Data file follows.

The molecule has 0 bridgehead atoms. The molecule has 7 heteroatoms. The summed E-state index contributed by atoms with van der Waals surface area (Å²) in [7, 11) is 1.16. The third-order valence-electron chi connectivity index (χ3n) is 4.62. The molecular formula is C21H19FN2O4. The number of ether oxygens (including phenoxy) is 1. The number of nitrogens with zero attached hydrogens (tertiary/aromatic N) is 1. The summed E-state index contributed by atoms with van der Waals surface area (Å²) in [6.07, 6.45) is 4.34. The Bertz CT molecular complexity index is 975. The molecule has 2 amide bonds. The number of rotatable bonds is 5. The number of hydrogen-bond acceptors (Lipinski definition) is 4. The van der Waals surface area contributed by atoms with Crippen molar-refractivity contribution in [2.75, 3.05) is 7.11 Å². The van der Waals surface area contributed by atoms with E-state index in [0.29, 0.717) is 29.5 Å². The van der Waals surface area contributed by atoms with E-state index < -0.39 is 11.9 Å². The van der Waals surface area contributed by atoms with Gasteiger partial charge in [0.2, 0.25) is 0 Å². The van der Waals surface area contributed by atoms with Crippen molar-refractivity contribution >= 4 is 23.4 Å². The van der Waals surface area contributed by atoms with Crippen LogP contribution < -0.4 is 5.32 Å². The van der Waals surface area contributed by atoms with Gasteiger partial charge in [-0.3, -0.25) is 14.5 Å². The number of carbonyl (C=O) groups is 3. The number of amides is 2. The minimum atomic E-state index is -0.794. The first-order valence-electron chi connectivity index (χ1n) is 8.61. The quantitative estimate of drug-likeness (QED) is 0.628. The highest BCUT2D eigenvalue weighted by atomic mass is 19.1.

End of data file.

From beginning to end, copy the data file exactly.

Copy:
The molecule has 0 bridgehead atoms. The molecule has 7 heteroatoms. The summed E-state index contributed by atoms with van der Waals surface area (Å²) in [7, 11) is 1.16. The third-order valence-electron chi connectivity index (χ3n) is 4.62. The molecular formula is C21H19FN2O4. The number of ether oxygens (including phenoxy) is 1. The number of nitrogens with zero attached hydrogens (tertiary/aromatic N) is 1. The summed E-state index contributed by atoms with van der Waals surface area (Å²) in [6.07, 6.45) is 4.34. The Bertz CT molecular complexity index is 975. The molecule has 2 amide bonds. The number of rotatable bonds is 5. The number of hydrogen-bond acceptors (Lipinski definition) is 4. The van der Waals surface area contributed by atoms with Crippen molar-refractivity contribution in [2.75, 3.05) is 7.11 Å². The van der Waals surface area contributed by atoms with E-state index in [0.29, 0.717) is 29.5 Å². The van der Waals surface area contributed by atoms with E-state index < -0.39 is 11.9 Å². The van der Waals surface area contributed by atoms with Gasteiger partial charge in [0.2, 0.25) is 0 Å². The van der Waals surface area contributed by atoms with Crippen molar-refractivity contribution >= 4 is 23.4 Å². The van der Waals surface area contributed by atoms with Crippen LogP contribution < -0.4 is 5.32 Å². The van der Waals surface area contributed by atoms with Gasteiger partial charge in [-0.3, -0.25) is 14.5 Å². The number of carbonyl (C=O) groups is 3. The number of amides is 2. The minimum atomic E-state index is -0.794. The first-order valence-electron chi connectivity index (χ1n) is 8.61. The quantitative estimate of drug-likeness (QED) is 0.628. The highest BCUT2D eigenvalue weighted by atomic mass is 19.1.